September 28, 2022
It’s Hispanic Heritage Month, and for me, as a Hispanic individual born and raised in Puerto Rico, it’s important to celebrate this time. And I enjoy the opportunity to share my experiences and knowledge. For example, did you know that according to the 2020 census 18.7% of the US population is Hispanic/Latinx? That’s about 62.1 million people!
Who Are we?
Growing up in Puerto Rico, I always thought being Hispanic and Latino were the same thing. And in some ways, they are. Being Hispanic means that you are born in a country where the people come from Spanish descent. Basically all Hispanics are Latinx, however not all Latinx are Hispanics… or so I’ve been told.
Something I’ve learned is that we do all share a lot of cultural similarities, like the types of food we use, the type of music we create, and more. For me, the most important is the sense of community we share.
As a community, we come together to share moments – many of those are good moments. But there are also times when those have been challenging as well. And it’s those challenging moments that we come together and really shine as a community, helping those in need. I was in Puerto Rico in 2017, during Hurricane Maria, and lived through one of those challenging times. I have many memories of that time, but the ones that stand out the most are how we as a community came together to help, and support each other.
Hurricane Maria was a category 4 hurricane when it hit the island of Puerto Rico. I remember seeing neighbors come together to help each other, even in the middle of the hurricane. One of my neighbors’ roof collapsed, and once we were in the eye of the hurricane, we all rushed as a community to go and pick up and tie down most of the debris to keep it from flying and creating more damage. That sense of coming together even in the worst times keeps us together, and makes us stronger.
After the hurricane had passed, we had much to do. We went out to the surrounding towns and saw all of the damage from the hurricane, and that’s something that will never fade from my memory. But neither will the memory of how people went out of their way to help each other. Even though everyone had just gone through such a catastrophic event, a lot of us just jumped into action to help those who were going through even worse experiences. Even if we didn’t have the resources, we still tried to help each other as best we could – it’s such an impressive thing to witness.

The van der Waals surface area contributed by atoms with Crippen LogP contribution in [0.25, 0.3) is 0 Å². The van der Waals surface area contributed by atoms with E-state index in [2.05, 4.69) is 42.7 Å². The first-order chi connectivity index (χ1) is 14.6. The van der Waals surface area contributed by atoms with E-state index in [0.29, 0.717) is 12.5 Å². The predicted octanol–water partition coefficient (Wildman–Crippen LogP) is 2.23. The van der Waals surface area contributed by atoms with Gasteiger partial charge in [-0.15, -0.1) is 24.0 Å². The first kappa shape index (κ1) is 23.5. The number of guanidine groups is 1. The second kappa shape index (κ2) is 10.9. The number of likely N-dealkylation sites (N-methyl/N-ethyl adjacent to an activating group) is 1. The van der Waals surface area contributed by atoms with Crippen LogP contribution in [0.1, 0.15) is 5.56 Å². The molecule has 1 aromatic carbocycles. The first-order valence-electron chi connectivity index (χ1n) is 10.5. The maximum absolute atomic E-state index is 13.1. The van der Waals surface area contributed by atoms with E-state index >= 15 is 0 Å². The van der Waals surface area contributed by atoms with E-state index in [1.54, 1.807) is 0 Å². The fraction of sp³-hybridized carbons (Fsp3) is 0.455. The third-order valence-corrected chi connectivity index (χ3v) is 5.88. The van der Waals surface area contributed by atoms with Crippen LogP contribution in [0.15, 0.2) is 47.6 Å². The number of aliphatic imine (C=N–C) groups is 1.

Because we came together as a community, we survived.
There were a lot of things that happened in the aftermath of the hurricane. People lost their lives because they didn’t have the necessities. There were a lot of elderly people with health issues who didn’t have power to use their medical devices, or didn’t have access to medicine. There were a lot of people out there like me, trying to get them help. I had to run out in the middle of the night to find the EMTs and guide them to the house they were looking for, to help one of my elderly neighbors who was having a diabetic collapse. It was frustrating to see that! But to see how communities came together to help those in need was something that gave you hope.
Five years later, and we’re still doing the same.
It’s been five years since Hurricane Maria hit Puerto Rico. But hurricanes are common this time of year, and only a few days before the 5-year anniversary of Hurricane Maria, Puerto Rico was hit again. This time by a category 1 hurricane called Fiona. Even though I’m far away, I’ve seen how many of my friends and family are coming together again to help our community. Still, 5 years after Hurricane Maria, there are rolling power outages, and there are days with no water. It’s harder now for some of us to go out and help others in need, but the community has still gone out of their way to help one another – whether they’re still living in Puerto Rico, or have moved away from the Island like me.
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Looking for a way to help the people of Puerto Rico after Hurricane Fiona? These are the organizations Angel recommends: